As an open marketplace, Amazon welcomes millions of sellers a year to offer products to Amazon customers. Unfortunately, not all of the branded product is legitimate, and Amazon’s policing powers are not able to evaluate every seller’s products before they’re offered to customers. As a result, counterfeit product often finds a home on Amazon.
For brand teams aware that their products have counterfeit problems in other channels, it’s a safe bet to assume that some seller(s) may attempt to offer counterfeit units on Amazon too. Yet, depending on the type of product, Amazon customers may not be easily able to detect a counterfeit, or even care if the product is counterfeit.
That’s why we encourage brands to implement a formal program for doing test buys of products from Amazon sellers, to ensure that Amazon customers are getting legitimate product.
What happens if a brand team finds through test buys that counterfeit product is being offered on Amazon? The test buy, combined with the brand team’s evaluation of the product, usually serves as validation enough for Amazon to remove the counterfeit offer. Although Amazon is typically responsive to a brand’s complaint (especially if the brand is registered in Brand Registry), the onus of counterfeit detection still falls primarily on the brand.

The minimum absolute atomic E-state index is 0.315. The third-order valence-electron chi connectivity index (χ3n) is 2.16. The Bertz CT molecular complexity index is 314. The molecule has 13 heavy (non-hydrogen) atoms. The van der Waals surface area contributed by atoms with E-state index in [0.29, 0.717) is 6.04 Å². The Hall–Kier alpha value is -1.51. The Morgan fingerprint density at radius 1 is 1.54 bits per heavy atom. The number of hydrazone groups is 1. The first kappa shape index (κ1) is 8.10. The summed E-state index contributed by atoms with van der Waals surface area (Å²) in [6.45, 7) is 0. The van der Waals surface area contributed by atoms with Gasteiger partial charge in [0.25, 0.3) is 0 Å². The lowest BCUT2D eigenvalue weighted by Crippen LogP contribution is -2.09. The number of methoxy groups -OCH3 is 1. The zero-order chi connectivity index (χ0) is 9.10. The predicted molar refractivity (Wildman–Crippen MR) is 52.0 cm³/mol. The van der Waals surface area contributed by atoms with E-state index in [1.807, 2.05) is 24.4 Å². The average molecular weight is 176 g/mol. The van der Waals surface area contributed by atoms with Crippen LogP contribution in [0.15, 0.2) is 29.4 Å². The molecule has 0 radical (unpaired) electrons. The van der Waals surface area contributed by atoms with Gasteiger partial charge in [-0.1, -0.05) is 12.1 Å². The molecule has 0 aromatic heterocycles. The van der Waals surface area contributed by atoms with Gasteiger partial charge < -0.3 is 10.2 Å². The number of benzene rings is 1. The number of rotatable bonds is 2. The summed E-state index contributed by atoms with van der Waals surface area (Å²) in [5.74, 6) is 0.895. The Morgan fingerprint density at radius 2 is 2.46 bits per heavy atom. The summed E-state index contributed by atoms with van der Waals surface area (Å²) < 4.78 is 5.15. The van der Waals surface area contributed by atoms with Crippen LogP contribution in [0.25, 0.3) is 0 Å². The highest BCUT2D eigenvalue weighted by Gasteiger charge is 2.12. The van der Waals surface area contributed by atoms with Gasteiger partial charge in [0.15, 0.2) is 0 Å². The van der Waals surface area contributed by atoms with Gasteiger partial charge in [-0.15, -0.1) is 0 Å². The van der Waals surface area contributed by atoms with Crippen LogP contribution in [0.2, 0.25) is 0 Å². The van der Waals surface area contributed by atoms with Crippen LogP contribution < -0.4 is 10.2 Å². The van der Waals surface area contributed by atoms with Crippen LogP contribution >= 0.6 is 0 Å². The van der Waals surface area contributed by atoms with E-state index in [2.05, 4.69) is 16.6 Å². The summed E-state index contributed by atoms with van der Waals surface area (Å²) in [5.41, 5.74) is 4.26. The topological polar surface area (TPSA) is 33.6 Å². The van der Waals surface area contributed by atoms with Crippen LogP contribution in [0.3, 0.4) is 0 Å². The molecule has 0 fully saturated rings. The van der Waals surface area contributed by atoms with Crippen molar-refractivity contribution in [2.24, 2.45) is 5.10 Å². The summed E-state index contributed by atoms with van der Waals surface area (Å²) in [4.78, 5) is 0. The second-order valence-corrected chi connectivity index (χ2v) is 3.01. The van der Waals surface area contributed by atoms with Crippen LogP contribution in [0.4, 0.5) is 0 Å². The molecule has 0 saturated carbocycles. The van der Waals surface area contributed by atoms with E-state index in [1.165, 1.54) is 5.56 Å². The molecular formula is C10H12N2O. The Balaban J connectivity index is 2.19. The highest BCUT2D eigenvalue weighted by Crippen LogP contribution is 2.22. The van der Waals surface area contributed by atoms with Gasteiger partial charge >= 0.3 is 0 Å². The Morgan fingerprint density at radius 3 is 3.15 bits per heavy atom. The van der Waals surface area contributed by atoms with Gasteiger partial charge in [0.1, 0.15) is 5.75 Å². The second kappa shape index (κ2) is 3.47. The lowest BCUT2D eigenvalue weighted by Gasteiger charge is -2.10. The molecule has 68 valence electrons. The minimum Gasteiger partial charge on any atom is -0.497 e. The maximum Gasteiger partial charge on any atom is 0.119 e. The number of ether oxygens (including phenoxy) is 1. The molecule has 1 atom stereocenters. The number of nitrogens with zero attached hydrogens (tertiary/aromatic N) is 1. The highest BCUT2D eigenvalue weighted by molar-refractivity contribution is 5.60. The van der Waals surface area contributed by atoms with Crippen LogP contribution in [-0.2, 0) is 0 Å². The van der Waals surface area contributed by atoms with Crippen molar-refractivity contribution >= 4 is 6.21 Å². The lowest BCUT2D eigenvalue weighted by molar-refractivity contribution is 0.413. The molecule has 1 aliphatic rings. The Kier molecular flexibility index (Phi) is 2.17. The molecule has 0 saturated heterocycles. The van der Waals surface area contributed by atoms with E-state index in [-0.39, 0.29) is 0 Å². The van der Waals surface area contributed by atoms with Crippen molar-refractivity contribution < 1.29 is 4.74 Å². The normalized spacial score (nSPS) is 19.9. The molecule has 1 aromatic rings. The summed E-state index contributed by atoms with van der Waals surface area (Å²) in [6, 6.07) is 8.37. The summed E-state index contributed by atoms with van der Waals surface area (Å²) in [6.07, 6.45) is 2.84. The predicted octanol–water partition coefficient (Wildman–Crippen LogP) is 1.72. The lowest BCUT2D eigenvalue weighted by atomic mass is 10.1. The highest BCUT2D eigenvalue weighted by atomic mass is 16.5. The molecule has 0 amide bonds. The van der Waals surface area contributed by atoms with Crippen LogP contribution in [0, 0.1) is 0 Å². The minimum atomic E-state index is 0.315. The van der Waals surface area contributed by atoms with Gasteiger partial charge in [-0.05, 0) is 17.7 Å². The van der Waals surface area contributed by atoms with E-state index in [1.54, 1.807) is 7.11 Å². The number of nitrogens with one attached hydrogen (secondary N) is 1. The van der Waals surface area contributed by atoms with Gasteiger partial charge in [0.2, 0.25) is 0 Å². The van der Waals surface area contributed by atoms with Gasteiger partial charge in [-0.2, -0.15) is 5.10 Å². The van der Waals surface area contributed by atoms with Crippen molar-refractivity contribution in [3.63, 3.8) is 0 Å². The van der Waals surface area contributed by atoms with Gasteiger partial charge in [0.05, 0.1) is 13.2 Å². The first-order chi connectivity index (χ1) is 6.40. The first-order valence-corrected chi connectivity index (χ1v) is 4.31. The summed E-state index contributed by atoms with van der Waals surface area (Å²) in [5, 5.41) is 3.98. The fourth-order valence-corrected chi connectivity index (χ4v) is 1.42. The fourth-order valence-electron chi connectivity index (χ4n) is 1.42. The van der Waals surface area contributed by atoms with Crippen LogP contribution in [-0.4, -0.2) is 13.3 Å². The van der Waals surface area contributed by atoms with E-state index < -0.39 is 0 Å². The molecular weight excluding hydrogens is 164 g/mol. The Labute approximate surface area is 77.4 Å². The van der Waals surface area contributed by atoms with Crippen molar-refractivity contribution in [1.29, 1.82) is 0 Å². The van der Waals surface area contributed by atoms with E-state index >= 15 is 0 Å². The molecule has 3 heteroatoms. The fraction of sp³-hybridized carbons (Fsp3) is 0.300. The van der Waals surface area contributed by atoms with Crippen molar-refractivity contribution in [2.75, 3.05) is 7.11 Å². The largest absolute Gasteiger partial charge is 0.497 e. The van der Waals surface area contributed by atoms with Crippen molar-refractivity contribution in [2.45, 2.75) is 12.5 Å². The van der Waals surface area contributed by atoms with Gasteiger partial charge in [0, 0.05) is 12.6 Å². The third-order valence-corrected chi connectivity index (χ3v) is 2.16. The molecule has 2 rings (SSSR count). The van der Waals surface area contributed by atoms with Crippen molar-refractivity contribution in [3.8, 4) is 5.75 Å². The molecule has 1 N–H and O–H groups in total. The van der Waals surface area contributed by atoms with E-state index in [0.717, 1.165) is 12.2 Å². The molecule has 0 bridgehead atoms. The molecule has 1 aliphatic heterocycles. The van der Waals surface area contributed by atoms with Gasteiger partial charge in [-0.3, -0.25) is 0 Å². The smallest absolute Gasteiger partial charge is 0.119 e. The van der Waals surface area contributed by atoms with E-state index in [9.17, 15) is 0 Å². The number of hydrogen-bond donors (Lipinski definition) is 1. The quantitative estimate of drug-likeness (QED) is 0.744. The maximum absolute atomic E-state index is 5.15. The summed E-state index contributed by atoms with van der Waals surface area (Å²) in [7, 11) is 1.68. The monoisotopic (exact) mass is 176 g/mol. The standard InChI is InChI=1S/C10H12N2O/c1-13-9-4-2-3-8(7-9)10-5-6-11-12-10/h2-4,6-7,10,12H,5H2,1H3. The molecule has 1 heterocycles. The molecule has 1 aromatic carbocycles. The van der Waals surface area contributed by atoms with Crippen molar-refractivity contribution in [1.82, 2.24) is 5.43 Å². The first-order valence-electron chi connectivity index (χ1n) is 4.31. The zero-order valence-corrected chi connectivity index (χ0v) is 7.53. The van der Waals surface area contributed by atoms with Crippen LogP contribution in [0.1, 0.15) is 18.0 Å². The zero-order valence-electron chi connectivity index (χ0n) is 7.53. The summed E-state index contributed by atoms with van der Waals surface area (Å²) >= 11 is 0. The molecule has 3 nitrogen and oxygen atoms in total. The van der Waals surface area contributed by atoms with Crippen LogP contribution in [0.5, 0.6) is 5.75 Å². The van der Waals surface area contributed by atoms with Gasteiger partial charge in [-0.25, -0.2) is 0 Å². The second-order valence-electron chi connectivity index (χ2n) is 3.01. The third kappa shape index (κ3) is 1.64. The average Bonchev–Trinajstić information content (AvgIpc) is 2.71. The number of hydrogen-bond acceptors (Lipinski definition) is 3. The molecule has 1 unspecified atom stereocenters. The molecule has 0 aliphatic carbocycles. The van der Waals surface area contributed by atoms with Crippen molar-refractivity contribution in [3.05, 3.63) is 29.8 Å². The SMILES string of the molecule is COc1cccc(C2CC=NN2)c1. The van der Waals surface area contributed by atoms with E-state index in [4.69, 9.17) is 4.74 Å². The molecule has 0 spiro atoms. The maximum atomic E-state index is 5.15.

Distribution Control: Know Who’s Selling Your Product and Where It’s Going
Historically, brands have used a minimum advertised price (MAP) policy or a manufacturer’s suggested retail price (MSRP) policy to push its desired retail price on authorized retailers. But because the Amazon channel often presents brands with unauthorized resellers, these types of policies are not effective price policing tools. Amazon has even publicly indicated that it will not help brands police their distribution agreements.
This means the burden of controlling distribution falls squarely on the brands themselves.